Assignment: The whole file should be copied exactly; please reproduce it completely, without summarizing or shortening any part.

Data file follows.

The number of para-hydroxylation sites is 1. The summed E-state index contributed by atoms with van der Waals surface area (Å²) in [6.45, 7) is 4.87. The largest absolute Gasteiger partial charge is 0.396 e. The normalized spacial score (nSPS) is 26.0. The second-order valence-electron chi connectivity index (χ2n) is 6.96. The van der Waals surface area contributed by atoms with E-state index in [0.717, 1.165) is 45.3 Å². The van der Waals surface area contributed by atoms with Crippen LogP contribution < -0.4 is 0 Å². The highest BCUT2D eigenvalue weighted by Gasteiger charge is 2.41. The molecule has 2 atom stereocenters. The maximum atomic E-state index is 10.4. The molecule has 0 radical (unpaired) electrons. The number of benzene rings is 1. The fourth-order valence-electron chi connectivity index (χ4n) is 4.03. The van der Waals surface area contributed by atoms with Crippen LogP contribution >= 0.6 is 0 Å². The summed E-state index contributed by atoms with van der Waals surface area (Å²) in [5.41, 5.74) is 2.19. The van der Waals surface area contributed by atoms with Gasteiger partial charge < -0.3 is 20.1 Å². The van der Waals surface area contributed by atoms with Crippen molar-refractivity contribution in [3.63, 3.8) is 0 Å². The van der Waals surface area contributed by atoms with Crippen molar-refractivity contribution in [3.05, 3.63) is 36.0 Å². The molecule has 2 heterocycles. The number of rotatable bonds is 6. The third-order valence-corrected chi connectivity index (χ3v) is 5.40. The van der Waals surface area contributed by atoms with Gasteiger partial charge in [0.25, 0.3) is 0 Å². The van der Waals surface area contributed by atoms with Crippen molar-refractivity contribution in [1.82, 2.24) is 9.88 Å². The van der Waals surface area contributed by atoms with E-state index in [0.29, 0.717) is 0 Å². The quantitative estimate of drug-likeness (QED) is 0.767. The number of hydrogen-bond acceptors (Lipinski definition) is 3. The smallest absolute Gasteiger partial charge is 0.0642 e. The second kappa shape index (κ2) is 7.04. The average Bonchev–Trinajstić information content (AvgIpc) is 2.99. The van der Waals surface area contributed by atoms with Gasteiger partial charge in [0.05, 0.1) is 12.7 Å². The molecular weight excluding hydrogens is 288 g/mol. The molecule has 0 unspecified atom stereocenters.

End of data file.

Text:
The number of para-hydroxylation sites is 1. The summed E-state index contributed by atoms with van der Waals surface area (Å²) in [6.45, 7) is 4.87. The largest absolute Gasteiger partial charge is 0.396 e. The normalized spacial score (nSPS) is 26.0. The second-order valence-electron chi connectivity index (χ2n) is 6.96. The van der Waals surface area contributed by atoms with E-state index in [0.717, 1.165) is 45.3 Å². The van der Waals surface area contributed by atoms with Crippen LogP contribution < -0.4 is 0 Å². The highest BCUT2D eigenvalue weighted by Gasteiger charge is 2.41. The molecule has 2 atom stereocenters. The maximum atomic E-state index is 10.4. The molecule has 0 radical (unpaired) electrons. The number of benzene rings is 1. The fourth-order valence-electron chi connectivity index (χ4n) is 4.03. The van der Waals surface area contributed by atoms with Crippen LogP contribution >= 0.6 is 0 Å². The summed E-state index contributed by atoms with van der Waals surface area (Å²) in [5.41, 5.74) is 2.19. The van der Waals surface area contributed by atoms with Gasteiger partial charge < -0.3 is 20.1 Å². The van der Waals surface area contributed by atoms with Crippen molar-refractivity contribution in [3.63, 3.8) is 0 Å². The van der Waals surface area contributed by atoms with Crippen molar-refractivity contribution in [3.05, 3.63) is 36.0 Å². The molecule has 2 heterocycles. The number of rotatable bonds is 6. The third-order valence-corrected chi connectivity index (χ3v) is 5.40. The van der Waals surface area contributed by atoms with Gasteiger partial charge in [0.25, 0.3) is 0 Å². The van der Waals surface area contributed by atoms with Crippen molar-refractivity contribution in [1.82, 2.24) is 9.88 Å². The van der Waals surface area contributed by atoms with E-state index in [0.29, 0.717) is 0 Å². The quantitative estimate of drug-likeness (QED) is 0.767. The number of hydrogen-bond acceptors (Lipinski definition) is 3. The smallest absolute Gasteiger partial charge is 0.0642 e. The second kappa shape index (κ2) is 7.04. The average Bonchev–Trinajstić information content (AvgIpc) is 2.99. The van der Waals surface area contributed by atoms with Gasteiger partial charge in [0.05, 0.1) is 12.7 Å². The molecular weight excluding hydrogens is 288 g/mol. The molecule has 0 unspecified atom stereocenters.